Tigers' Cabrera continues to search for a solution as knee pain persists
Seattle — Top of the fifth inning Thursday night, the Tigers had just scored a run to cut the Mariners lead to 7-2. The bases were still loaded with one out and Miguel Cabrera was at the plate against soft-tossing left-hander Wade LeBlanc.
This is a situation Cabrera has built his career on. Even this year, at age 36, he’s hitting .302 against lefties and has a .416 batting average with runners in scoring position. You are thinking, and certainly the dugout is thinking, Tigers are about to get back into this game.
Instead, Cabrera bounces into an inning-ending double-play and you could feel the air come out of the sails. The Tigers made 11 straight outs after that and never threatened again.
“He’s more concerned about this than anyone, believe me,” Tigers manager Ron Gardenhire said before Friday's game.
Entering play Friday, Cabrera was in a 3-for-40 skid since the All-Star break. He’s got one extra-base hit, a double, with nine punch-outs. His slugging percentage and OPS are at career-worst levels (.362 and .701). His wRC-plus (weighted runs created, park and league adjusted) is 88, 12 runs below average and 29th worst in baseball.
His hard-hit rate is down to 42.9 percent, his lowest in the Statcast era and 51st in baseball. His chase rate (36.4) and whiff rate (24.1) are his worst in five years.
But this is what it looks like when one of the greatest hitters of his generation is trying to hit on one leg.
“He’s always had results,” Gardenhire said. “But his legs aren’t underneath him totally and he’s battling through some things…It’s all about not having your legs. If you don’t have your legs, you don’t have much.”
Cabrera deals with chronic pain in his right knee. It’s prevented him from fully driving off his back leg and turning on pitches. Gardenhire said he has spent a lot of time with hitting coach Lloyd McClendon trying to change his mechanics.
“They are trying to figure out how you can make adjustments to take some of the pressure off the back leg,” Gardenhire said. “They were talking about that today, just trying to figure out how we can make him more comfortable in there.
“But we can’t do too awful much.”
Cabrera spent some time before early batting practice on Thursday with Mariners coach and legend Ichiro Suzuki. Cabrera, with a bat in his hand, was showing Ichiro how he’s had to modify his swing to compensate for the knee.
“All we can do is keep running him out there,” Gardenhire said. “He’s going to play. He’s going to be our DH.”
Gardenhire said there’s been no talk of limiting his playing time, other than what they’ve been doing — not playing him in day games following night games.
“His health has always been one of my top concerns,” Gardenhire said. “If we can just keep him in there, he means a lot to us. You just hope he will get hot and start killing the baseball. But he’s definitely got issues with his base and he’s trying to figure out a way to get through it.”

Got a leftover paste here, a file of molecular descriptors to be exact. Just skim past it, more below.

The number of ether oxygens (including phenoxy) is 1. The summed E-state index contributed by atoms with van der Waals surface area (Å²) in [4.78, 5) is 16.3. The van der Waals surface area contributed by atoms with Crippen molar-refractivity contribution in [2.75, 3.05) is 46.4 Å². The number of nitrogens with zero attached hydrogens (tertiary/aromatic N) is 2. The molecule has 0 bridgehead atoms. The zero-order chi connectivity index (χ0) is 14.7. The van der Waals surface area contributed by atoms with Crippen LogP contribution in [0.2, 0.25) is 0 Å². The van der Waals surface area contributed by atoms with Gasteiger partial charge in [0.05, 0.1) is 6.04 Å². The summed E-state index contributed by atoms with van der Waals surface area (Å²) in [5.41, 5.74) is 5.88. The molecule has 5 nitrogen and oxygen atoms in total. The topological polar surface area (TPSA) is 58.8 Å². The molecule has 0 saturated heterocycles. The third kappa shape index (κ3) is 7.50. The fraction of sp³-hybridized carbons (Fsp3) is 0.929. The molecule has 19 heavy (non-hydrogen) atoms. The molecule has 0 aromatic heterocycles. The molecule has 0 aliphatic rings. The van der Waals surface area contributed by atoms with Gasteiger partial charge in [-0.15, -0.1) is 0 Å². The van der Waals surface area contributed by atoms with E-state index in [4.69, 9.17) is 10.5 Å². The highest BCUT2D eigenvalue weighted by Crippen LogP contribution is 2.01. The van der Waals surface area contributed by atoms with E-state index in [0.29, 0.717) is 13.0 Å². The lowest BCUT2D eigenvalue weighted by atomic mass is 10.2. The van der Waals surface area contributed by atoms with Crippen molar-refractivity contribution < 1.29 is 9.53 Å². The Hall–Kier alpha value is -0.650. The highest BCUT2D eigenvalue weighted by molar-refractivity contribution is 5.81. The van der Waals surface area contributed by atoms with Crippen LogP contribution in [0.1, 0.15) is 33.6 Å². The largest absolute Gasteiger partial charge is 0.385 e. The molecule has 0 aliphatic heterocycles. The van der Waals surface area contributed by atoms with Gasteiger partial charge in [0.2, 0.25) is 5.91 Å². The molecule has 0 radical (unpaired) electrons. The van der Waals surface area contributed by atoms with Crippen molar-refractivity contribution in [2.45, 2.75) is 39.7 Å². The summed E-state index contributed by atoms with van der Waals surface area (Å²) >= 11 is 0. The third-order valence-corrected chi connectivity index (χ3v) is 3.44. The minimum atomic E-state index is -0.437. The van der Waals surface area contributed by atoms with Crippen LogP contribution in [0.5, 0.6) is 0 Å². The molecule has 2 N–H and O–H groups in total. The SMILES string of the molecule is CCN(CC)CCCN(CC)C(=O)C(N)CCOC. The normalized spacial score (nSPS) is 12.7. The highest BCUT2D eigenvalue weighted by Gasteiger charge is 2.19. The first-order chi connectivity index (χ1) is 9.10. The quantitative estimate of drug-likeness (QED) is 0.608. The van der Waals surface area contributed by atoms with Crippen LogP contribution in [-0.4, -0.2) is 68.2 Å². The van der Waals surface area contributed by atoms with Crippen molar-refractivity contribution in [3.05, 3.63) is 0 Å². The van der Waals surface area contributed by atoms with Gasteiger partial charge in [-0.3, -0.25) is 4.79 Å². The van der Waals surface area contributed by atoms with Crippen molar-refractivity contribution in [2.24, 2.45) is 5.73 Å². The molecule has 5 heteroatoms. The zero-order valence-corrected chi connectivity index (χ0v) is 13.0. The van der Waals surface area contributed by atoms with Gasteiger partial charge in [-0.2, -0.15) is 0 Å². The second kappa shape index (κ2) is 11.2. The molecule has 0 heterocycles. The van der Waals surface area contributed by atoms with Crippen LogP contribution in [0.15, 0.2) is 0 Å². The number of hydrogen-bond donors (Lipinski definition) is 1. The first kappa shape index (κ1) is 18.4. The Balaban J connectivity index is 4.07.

Wayne State strong
Wayne State grad Anthony Bass is carving out a nice niche for himself in the Mariners bullpen. In his last six outings, working in various situations between the fourth and ninth innings, he’s allowed two runs with 10 strikeouts, holding hitters to a .167 average.
He’s inherited nine runners this season and none of them have scored.
“Yeah, I’ve been pitching quite a bit,” he said. “They are using me in different roles. The way this 'pen is set up, everybody has to be ready at all times.”
The 31-year-old Trenton native started the year in the Reds system, but after 19 strong outings at Triple-A Louisville (0.934 WHIP) it was clear the Reds had no room for him.
“They said if any opportunities came up, they wouldn’t stand in the way,” Bass said. “They really didn’t have room for me there and I was more than ready to get back to the big leagues.”
He’s been with the Mariners since May 22, living in downtown Seattle with his wife and daughter. But, even on postcard perfect day here Friday, he was longing for his Michigan summers.
“Yeah, I do miss summers in Michigan,” he said. “I miss going out on the lake.”
A couple of years ago, he thought he might finally get a chance to play for his hometown Tigers.
“I was considering playing for Detroit (before the 2017 season),” he said. “But Al (Avila, general manager) didn’t really sell the team to me, you know. I wasn’t sure how strong their interest was in me, so I said, ‘Let’s see what else is out there.’
“Otherwise, I would’ve loved to play there.”
Bass spent time with the Cubs in 2017, then was with the Reds until May.
Around the horn
Pistons coach Dwane Casey was at the ballpark Friday night. Casey’s roots in Seattle are deep. He was an assistant first on George Karl’s and then Nate McMillan’s staffs with the SuperSonics. He was a coach on the Sonics’ great teams in the late '90s that featured Shawn Kemp and Gary Payton.
… Veteran right-hander Edwin Jackson, whom the Tigers signed to a minor-league deal earlier in the week, was scheduled to make his debut for Triple-A Toledo on Saturday night at Syracuse.
Tigers at Mariners
First pitch: Friday, 4:10 p.m.
TV/radio: FSD, 97.1
LHP Tyler Alexander (0-0, 2.25), Tigers: This will be his third start for the Tigers. He’s allowed three runs in 12 innings, despite an average exit velocity on balls in play of 92.5 mph. Against his slider, change-up and curve ball, though, hitters are 1-for-21. The Mariners have a heavy left-handed hitting lineup, which he should matchup well against.
LHP Marco Gonzales (11-8, 4.37), Mariners: His 11 wins are among the leaders in the American League, but he’s also getting an average of 5.25 runs per start — which helps. He doesn’t throw any pitch firmer than 89 mph and he doesn’t get a lot of swings and misses. But he’s crafty and gets a lot of weak contact.